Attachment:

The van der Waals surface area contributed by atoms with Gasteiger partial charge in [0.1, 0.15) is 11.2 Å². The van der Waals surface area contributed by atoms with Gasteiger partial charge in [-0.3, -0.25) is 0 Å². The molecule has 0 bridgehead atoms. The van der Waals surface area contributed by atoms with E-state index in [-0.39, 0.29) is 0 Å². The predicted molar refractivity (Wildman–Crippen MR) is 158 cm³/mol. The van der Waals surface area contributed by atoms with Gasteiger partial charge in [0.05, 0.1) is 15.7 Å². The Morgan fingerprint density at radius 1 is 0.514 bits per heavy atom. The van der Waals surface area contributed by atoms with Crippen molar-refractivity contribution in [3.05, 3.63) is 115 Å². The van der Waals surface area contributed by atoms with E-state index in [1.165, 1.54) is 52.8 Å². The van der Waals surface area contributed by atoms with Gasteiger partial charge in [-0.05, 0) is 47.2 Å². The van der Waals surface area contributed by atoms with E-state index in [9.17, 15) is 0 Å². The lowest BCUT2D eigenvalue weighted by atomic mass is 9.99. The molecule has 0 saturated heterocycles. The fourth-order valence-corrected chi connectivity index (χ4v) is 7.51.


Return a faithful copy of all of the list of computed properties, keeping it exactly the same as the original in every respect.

The van der Waals surface area contributed by atoms with Gasteiger partial charge in [0.1, 0.15) is 11.2 Å². The van der Waals surface area contributed by atoms with Gasteiger partial charge in [-0.3, -0.25) is 0 Å². The molecule has 0 bridgehead atoms. The van der Waals surface area contributed by atoms with E-state index in [-0.39, 0.29) is 0 Å². The predicted molar refractivity (Wildman–Crippen MR) is 158 cm³/mol. The van der Waals surface area contributed by atoms with Gasteiger partial charge in [0.05, 0.1) is 15.7 Å². The Morgan fingerprint density at radius 1 is 0.514 bits per heavy atom. The van der Waals surface area contributed by atoms with Crippen molar-refractivity contribution in [3.05, 3.63) is 115 Å². The van der Waals surface area contributed by atoms with E-state index in [1.165, 1.54) is 52.8 Å². The van der Waals surface area contributed by atoms with Gasteiger partial charge in [-0.05, 0) is 47.2 Å². The van der Waals surface area contributed by atoms with E-state index in [9.17, 15) is 0 Å². The lowest BCUT2D eigenvalue weighted by atomic mass is 9.99. The molecule has 0 saturated heterocycles. The fourth-order valence-corrected chi connectivity index (χ4v) is 7.51.